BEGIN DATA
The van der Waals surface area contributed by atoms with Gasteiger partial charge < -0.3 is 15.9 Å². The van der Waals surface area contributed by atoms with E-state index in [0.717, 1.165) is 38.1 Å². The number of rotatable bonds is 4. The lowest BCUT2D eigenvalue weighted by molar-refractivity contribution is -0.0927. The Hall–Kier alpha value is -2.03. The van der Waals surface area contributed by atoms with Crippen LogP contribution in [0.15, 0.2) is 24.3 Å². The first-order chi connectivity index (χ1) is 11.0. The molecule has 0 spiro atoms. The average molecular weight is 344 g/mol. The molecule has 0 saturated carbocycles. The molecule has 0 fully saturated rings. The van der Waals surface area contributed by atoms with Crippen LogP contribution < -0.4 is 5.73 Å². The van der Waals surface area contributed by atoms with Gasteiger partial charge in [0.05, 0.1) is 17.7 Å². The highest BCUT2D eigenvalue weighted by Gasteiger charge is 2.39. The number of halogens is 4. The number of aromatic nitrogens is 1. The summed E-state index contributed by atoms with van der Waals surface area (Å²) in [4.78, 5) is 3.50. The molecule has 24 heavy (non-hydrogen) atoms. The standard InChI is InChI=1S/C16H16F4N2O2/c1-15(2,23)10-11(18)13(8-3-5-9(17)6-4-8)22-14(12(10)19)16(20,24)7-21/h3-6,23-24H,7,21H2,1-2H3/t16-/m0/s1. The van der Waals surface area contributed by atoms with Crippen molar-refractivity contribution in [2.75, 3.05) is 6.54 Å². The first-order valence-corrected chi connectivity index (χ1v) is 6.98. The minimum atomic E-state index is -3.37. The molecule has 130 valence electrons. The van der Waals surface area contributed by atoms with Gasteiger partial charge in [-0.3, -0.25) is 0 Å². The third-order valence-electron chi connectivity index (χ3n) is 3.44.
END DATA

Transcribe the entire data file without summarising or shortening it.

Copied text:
The van der Waals surface area contributed by atoms with Gasteiger partial charge < -0.3 is 15.9 Å². The van der Waals surface area contributed by atoms with E-state index in [0.717, 1.165) is 38.1 Å². The number of rotatable bonds is 4. The lowest BCUT2D eigenvalue weighted by molar-refractivity contribution is -0.0927. The Hall–Kier alpha value is -2.03. The van der Waals surface area contributed by atoms with Crippen LogP contribution in [0.15, 0.2) is 24.3 Å². The first-order chi connectivity index (χ1) is 11.0. The molecule has 0 spiro atoms. The average molecular weight is 344 g/mol. The molecule has 0 saturated carbocycles. The molecule has 0 fully saturated rings. The van der Waals surface area contributed by atoms with Crippen LogP contribution < -0.4 is 5.73 Å². The van der Waals surface area contributed by atoms with Gasteiger partial charge in [0.05, 0.1) is 17.7 Å². The highest BCUT2D eigenvalue weighted by Gasteiger charge is 2.39. The number of halogens is 4. The number of aromatic nitrogens is 1. The summed E-state index contributed by atoms with van der Waals surface area (Å²) in [4.78, 5) is 3.50. The molecule has 24 heavy (non-hydrogen) atoms. The standard InChI is InChI=1S/C16H16F4N2O2/c1-15(2,23)10-11(18)13(8-3-5-9(17)6-4-8)22-14(12(10)19)16(20,24)7-21/h3-6,23-24H,7,21H2,1-2H3/t16-/m0/s1. The van der Waals surface area contributed by atoms with Crippen molar-refractivity contribution in [2.75, 3.05) is 6.54 Å². The first-order valence-corrected chi connectivity index (χ1v) is 6.98. The minimum atomic E-state index is -3.37. The molecule has 130 valence electrons. The van der Waals surface area contributed by atoms with Gasteiger partial charge in [-0.3, -0.25) is 0 Å². The third-order valence-electron chi connectivity index (χ3n) is 3.44.